We all know that heraldry started sometime during the Middle Ages, possibly around the 12th century and thus it predates all of the modern sensitivities. Sensitivities developed because of events that occurred over the centuries or because our society has changed and what was normal and accepted before, today is considered wrong, deplorable and even criminal.
Much of the heraldry of the world was created before any of these norms developed and therefore many would be considered controversial today and very few, if any, prospective armigers of today would adopt such arms.
Perhaps one of the most controversial images in the world today is that of the swastika, the hated symbol of the Nazi regime. A symbol used by the Nazi 3rd Reich responsible for the destruction of Europe during World War 2, the death of millions, countless atrocities and the Holocaust. A truly dark and disgraceful period of human history that should never again be repeated.
However, what may surprise many westerners, is that the symbol of the swastika has a more benign manifestation as well. In the historical record, we find it in areas such as Greece, Iran and the Indus valley. It appears to have been a very common pattern, due to its simplicity. Moreover, the symbol used to be called by it’s Greek name of gammadion or tetragammadion (named thus due to the similarity to the Greek letter “gamma” Γ) until the 19th century.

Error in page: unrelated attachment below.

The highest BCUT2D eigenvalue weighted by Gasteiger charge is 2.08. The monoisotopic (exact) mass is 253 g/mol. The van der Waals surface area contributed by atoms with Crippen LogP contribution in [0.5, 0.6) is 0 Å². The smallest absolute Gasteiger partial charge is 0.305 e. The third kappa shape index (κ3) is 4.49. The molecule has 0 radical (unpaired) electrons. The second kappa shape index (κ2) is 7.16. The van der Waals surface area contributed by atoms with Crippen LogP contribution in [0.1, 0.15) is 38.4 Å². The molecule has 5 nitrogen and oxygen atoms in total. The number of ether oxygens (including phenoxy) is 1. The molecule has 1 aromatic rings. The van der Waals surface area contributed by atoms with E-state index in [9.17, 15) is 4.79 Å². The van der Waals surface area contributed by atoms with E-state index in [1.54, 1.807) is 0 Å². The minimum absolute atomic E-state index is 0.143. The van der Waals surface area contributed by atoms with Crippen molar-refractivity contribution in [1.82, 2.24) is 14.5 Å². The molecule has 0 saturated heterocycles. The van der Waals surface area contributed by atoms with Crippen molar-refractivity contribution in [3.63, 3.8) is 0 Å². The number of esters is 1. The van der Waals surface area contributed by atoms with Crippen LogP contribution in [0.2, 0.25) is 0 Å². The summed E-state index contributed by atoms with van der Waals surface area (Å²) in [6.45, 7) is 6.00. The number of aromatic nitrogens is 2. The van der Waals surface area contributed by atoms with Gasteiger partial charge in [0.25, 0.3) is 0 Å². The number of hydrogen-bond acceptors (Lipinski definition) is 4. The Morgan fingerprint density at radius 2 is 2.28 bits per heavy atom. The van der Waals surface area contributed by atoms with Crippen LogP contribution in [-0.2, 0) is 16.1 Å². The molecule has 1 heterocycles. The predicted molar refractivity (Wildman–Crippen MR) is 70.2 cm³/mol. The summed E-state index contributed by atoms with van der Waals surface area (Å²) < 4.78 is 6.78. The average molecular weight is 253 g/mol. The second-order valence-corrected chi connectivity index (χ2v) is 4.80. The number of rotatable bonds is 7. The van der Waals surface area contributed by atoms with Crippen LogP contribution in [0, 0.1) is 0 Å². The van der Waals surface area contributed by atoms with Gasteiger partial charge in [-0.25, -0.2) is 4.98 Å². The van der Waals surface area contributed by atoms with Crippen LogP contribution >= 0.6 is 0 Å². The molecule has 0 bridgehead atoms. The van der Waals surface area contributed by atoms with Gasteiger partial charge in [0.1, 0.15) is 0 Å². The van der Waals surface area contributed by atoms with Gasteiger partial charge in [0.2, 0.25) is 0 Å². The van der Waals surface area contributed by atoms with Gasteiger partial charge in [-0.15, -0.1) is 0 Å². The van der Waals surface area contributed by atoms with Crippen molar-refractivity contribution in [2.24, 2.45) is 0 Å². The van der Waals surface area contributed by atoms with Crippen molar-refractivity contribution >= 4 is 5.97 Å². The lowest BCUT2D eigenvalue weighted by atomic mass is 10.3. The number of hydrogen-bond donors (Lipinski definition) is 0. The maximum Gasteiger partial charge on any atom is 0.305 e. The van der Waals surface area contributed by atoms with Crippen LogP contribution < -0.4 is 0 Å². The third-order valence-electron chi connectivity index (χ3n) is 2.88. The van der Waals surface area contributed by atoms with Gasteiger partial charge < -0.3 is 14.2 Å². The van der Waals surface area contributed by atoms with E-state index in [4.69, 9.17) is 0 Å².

In eastern religions, the swastika is a symbol of the creator god Brahma (in Hinduism) and of Dharma or universal harmony (in Buddhism). Most surprising to today’s society is the use of the swastika pattern in Judaism! It has appeared in Kabbalistic work by Rabbi Eliezer Fischl and even on the floor of the synagogue at Ein Gedi in present day Israel, built 3rd century AD.
Even in the Americas, the symbol was widely used among the native tribes and displayed it with pride on their clothing and elsewhere.
Coming back to Europe, we find the swastika shape in various ornaments in Germany (pre-Nazism), Slavic countries, Finland and the Basque country of the Iberian peninsula. Other names given to the swastika or similar patterns in Europe is the “fylfot”, “kolovrat”, “swarzyca” and “labauro”.
Knowing this history of the symbol, tarnished by Nazism, we can then understand how it ended up on the coats of arms of various families, towns and regions. However, when blazoning a coat of arms, the term for this symbol is usually “fylfot” or even “cross cramponned” or “cramponnée” or “cramponny”; in other words, a cross potent with one arm of each “T” ending being broken off.
Finland has a special history with this symbol as it is evidenced by its continued use by official organizations of the government and military.